India’s startups lacking guardian ‘angels’

This post originally appeared on the AFP newswire and has been picked up and published in multiple news outlets across the globe

by Staff Writers
Mumbai (AFP) May 8, 2013

It is seen as a land of entrepreneurs, economic growth and huge business potential, but India appears to be failing its promising startup companies which are struggling to find investors.

While there is no lack of ideas among the country’s vast young population, funding is declining from venture capitalists and rich “angel” investors, as they are known, who are often crucial to a young firm’s success.

“Risk-taking appetite from investors is low,” said Internet entrepreneur Nameet Potnis, who is trying to address the problem by setting up Nurtured.in, a platform to connect startups with early-stage investors.

“It is easy to set up an online business in India but very difficult to do business,” he told AFP.

Three decades after businessman N.R. Narayana Murthy and six other Indians sat around a kitchen table and formed leading IT outsourcer Infosys, the country is yet to create a favourable business environment for new entrepreneurs.

Just five percent of thousands of Indian startups get funds from sources external to friends and family, analysts say.

It is one of the toughest countries in the world for a startup to flourish, according to a 2012 report by US-based research firm Startup Genome.

Venture capitalists invested $1.09 billion through 222 deals in 2011, but this dropped by 30 percent to $762 million through 206 deals in 2012, according to researchers at Venture Intelligence, based in southern Chennai city.

The decline could not come at a worse time for the young Indian professionals and business graduates who are risking branching out on their own, after losing or quitting lucrative jobs amid the global downturn.

India’s own economic growth slowed to an estimated 5.0 percent for the fiscal year that ended March, its slowest rate in a decade, but that has not deterred many youngsters from trying to turn their ideas into businesses.

Some of India’s well-established startups include Nasdaq-listed online travel firm makemytrip.com, shopping website Flipkart and digital entertainment company Hungama.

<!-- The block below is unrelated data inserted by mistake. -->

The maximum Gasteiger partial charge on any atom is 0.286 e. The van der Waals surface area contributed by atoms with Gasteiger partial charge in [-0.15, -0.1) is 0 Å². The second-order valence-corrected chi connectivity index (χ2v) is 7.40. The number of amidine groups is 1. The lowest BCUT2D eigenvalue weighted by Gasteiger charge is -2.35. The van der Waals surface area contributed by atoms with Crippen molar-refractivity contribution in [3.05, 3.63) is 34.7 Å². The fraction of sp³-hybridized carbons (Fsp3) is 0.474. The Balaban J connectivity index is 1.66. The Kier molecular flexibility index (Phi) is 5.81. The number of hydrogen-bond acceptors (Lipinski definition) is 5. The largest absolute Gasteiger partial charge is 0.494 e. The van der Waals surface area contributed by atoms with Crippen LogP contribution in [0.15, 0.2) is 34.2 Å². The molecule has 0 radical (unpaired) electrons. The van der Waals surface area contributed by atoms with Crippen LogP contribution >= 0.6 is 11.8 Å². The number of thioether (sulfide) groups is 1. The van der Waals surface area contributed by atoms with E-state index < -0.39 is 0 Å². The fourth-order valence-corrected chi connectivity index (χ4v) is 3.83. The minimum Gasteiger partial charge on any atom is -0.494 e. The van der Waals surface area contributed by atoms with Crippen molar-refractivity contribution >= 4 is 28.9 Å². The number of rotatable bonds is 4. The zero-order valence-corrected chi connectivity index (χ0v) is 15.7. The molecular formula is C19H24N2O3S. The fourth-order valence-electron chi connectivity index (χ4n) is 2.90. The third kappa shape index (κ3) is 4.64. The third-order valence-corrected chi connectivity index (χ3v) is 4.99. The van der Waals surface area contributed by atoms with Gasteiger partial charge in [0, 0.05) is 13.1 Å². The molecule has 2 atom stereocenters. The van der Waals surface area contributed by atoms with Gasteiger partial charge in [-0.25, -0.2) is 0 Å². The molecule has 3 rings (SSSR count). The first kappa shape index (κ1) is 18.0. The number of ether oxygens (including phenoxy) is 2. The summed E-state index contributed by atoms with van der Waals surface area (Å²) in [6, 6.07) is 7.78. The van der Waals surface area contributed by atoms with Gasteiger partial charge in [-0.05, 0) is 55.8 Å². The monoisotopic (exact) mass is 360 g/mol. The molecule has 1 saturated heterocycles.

In recent years, ventures have branched into areas as varied as pet care, gaming, restaurant guides and e-learning, and the startup bug is spreading into smaller Indian cities.

“More companies are coming up and not that much… money is being put in,” said Sampad Swain, an entrepreneur who founded “Instamojo”, which helps to sell digital downloads.

Jubin Mehta of Yourstory.in, an online site which tracks startups and entrepreneurs, said venture capitalists tend to look over 200 ideas before investing in one.

“Roughly 500 startups come up each month. And less than five percent — only about 25 — receive external funding,” he said.

Kulin Shah, an entrepreneur and former venture capitalist, said angel investors have become more demanding in the current economic climate, trying to avoid getting their money blocked in ventures for too long.

Angels are increasingly unwilling to fund firms that are clones of foreign startups or face intense competition, such as online car rentals, car pools and best-deal ventures, Shah said.

But too much caution can prevent investors spotting a hit, such as Nischal Shetty’s Twitter application “justunfollow”, which has more than three million registered users including 10,000 paid customers.

When he set it up three years ago, he generated revenues from day one despite a lack of enthusiasm from external investors.

“Angels asked me: how will you make money from this?” he said.

There are a few signs of hope for budding entrepreneurs.

In southern Kochi city, a massive glass-and-metal campus called “Startup village” is nurturing young engineers and aims to launch 1,000 Internet and mobile firms in 10 years.